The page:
Foster Swift Workers' Compensation Update
February 22, 2020
In May 2019, the Michigan Court of Appeals decided Kuhlbert v Michigan State University. This case examines several interesting workers' compensation issues which we will analyze in a three-part series. Today, we discuss the case’s complicated facts and procedural history, and whether the plaintiff should be considered an “employee” pursuant to Michigan’s Workers' Disability Compensation Act (the “Act”).
A. The Facts
The plaintiff, Dr. Elisabeth Ostendorf, was a post-doctoral researcher at Michigan State University (“MSU”). She was the lead scientist on a project funded by the Advanced Research Projects Agency for the Department of Energy. Ostendorf was a German national and was in the United States as a "research scholar" on a J-1 visa. A J-1 visa is a non-immigrant visa issued by the United States to research scholars, professors and exchange visitors participating in programs that promote cultural exchange established by the Mutual Education and Cultural Exchange Act ("MECEA").
In October 2014, Ostendorf walked out of the building in which she worked, the MSU Food and Safety Toxicology building, toward her car, which she had parked in a nearby lot on campus. She had walked about 900 feet when she was struck by an MSU truck that was backing up toward a loading dock. At the time she was struck, the plaintiff was texting on her cell phone and a freight train was passing by. She sustained severe injuries to her face, skull, and brain. She continues to live at a brain rehabilitation center in Mason, Michigan.
B. The Procedural History
In the first lawsuit, Ostendorf's husband and conservator, Sebastian Kuhlgert, filed a civil negligence action against MSU in the Court of Claims. MSU's excess liability insurance provider, United Educators ("UE"), filed a motion to intervene in the lawsuit. It argued that Ostendorf was an MSU employee and as such, her exclusive remedy should be workers' compensation benefits. Notably, MSU is self-insured for workers' compensation. If the Court granted the relief UE sought, MSU would be liable only for workers' compensation benefits. The Court of Claims denied UE's motion as untimely, and UE appealed the decision.
UE, along with MSU's no-fault insurer, State Farm, filed a second lawsuit in the Michigan Workers' Compensation Agency. The workers' compensation magistrate ultimately concluded that Ostendorf's status as a research scholar under the MECEA prevents her from being considered as an "employee" pursuant to Michigan workers' compensation law. UE appealed the decision to the Michigan Compensation Appellate Commission ("MCAC"). The MCAC affirmed the magistrate's decision.
In a third lawsuit, Ostendorf's conservator asked the Court of Claims to consider whether Ostendorf's status as a research scholar exempted her from receiving workers' compensation benefits. The Court of Claims held that Ostendorf’s employment under the J-1 visa program made her ineligible for workers’ compensation benefits. The Court also held that Ostendorf's injury did not occur "in the course of her employment" because her movement outside of her building was “purely personal”. UE appealed the decision.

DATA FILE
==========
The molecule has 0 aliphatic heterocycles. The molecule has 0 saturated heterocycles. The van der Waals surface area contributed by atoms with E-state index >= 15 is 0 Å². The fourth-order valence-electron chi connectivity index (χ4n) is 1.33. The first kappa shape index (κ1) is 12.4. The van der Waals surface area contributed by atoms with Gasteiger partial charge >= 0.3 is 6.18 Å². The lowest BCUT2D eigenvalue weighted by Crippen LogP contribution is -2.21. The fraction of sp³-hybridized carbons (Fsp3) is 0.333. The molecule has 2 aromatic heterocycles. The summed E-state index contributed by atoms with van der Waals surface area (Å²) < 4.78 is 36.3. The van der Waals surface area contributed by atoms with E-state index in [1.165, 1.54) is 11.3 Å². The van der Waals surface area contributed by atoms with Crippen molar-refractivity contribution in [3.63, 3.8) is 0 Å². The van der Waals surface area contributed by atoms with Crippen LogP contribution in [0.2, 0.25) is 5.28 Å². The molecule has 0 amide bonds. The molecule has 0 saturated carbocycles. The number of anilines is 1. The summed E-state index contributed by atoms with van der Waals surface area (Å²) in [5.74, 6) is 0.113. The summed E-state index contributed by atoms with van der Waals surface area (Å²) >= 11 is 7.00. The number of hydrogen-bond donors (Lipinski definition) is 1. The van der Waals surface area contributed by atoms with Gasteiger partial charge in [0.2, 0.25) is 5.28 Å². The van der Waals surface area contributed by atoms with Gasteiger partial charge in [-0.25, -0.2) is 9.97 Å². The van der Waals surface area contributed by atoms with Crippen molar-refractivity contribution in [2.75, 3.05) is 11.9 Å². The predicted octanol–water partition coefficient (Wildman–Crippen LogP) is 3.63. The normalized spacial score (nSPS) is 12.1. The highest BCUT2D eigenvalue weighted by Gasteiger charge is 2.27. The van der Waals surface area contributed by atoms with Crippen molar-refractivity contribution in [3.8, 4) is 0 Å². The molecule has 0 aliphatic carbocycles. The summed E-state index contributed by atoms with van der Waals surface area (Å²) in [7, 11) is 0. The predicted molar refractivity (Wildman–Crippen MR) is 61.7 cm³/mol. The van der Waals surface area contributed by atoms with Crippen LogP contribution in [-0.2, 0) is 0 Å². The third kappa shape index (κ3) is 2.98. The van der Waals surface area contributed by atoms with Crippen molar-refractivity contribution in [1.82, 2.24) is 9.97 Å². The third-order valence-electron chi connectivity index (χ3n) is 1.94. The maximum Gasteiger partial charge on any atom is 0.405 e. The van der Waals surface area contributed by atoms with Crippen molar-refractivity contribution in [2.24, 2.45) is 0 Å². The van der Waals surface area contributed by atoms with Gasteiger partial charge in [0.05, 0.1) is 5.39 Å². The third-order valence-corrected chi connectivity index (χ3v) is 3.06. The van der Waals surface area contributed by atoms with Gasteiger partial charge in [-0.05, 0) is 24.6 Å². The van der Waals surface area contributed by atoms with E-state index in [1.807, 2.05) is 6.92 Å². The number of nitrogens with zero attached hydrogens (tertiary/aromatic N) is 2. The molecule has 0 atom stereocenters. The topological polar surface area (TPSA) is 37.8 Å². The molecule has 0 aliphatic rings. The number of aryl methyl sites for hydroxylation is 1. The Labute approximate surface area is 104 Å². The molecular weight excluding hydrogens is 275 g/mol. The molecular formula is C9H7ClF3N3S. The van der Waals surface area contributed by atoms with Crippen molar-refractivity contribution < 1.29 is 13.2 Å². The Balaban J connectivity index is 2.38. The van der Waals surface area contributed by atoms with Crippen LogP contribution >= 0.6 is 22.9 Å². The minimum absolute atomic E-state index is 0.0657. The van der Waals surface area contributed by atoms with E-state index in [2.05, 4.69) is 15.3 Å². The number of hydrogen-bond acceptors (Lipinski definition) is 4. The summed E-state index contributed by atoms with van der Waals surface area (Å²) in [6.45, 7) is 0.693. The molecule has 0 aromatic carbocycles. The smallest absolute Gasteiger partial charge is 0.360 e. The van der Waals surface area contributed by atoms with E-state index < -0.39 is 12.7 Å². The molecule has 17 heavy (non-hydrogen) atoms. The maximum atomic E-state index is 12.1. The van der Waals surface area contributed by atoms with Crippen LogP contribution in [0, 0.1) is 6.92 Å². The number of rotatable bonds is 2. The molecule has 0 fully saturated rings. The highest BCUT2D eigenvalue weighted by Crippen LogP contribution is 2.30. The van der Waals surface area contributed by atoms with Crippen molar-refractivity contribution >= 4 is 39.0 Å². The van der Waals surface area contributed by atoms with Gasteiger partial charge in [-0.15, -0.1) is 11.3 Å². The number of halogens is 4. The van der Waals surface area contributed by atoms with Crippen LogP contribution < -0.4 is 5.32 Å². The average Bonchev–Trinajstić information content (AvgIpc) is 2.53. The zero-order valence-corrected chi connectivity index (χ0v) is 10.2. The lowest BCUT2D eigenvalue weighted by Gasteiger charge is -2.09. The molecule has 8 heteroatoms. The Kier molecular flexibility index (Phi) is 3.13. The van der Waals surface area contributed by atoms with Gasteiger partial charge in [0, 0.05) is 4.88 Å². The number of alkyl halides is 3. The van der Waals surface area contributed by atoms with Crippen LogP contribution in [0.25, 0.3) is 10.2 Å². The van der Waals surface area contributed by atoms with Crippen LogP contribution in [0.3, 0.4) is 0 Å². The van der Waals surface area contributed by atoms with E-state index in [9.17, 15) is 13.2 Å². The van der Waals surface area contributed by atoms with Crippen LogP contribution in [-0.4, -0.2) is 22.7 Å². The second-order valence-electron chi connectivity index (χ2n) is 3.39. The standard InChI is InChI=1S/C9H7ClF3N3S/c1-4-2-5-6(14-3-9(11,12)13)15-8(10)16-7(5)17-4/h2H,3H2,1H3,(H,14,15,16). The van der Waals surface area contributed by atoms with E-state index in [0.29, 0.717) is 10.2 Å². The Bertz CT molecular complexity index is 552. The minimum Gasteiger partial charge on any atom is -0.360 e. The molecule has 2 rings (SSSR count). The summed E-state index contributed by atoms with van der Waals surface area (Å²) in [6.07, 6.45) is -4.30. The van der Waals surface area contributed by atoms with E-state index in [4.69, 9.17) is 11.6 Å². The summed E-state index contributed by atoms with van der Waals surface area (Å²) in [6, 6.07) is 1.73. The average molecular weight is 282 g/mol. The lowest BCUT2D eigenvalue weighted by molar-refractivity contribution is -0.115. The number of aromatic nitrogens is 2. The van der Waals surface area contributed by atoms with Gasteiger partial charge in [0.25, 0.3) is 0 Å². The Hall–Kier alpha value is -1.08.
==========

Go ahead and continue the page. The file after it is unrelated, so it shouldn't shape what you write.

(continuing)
The Michigan Court of Appeals consolidated the appeals from the first, second, and third lawsuits.
C. Part One of the Court of Appeals’ Decision – Was Ostendorf an Employee?
In the consolidated appeal before the Court of Appeals, UE argued that Ostendorf, whose salary MSU paid, was an employee entitled only to workers' compensation as her exclusive remedy.
In response, the Court pointed out that the Michigan Workers' Disability Compensation Act defines an “employee” broadly, but provides the following exemption in MCL 418.161(1)(b):
“Nationals of foreign countries employed pursuant to section 102(a)(1) of the Mutual Educational and Cultural Exchange Act of 1961 (MECEA) shall not be considered employees under this act.”
The Court held that MCL 418.161(1)(b) applied directly to Ostendorf's situation. The Court stated that the U.S. Department of State, in carrying out the requirements of the MECEA, administers an international exchange program in which Ostendorf participated as a research scholar at MSU. Additionally, while MSU paid Ostendorf's salary, the Court stated that the MECEA (see 22 U.S.C. 2452(a)(1)) entitles MSU "to seek reimbursement from federal grant funds for compensation and expenses it pays the foreign national." The Court ultimately agreed with the conclusions of the Court of Claims and MCAC that Ostendorf was ineligible for workers' compensation benefits because she was not an "employee" as defined by the Act.
Kuhlgert holds that even where an individual may otherwise qualify as an employee pursuant to the 20-factor test set forth in the Michigan Workers' Disability Compensation Act, other provisions of that statute may work to disqualify him/her from being an employee entitled to receive workers' compensation benefits. As a consequence of this statutory disqualification, the 8,229 Michigan J-1 visa holders retain the civil remedies normally unavailable to other employees whose exclusive remedy is workers' compensation.
The Kuhlgert case is now before the Michigan Supreme Court, and we will track any rulings the justices make. In the second article in our series, we will discuss the Court of Appeals' discussion regarding whether Ostendorf was injured in the course of her employment.
If you have questions regarding the implications surrounding this case or any Workers' Compensation questions in general, please contact a member of Foster Swift's Workers' Comp practice group.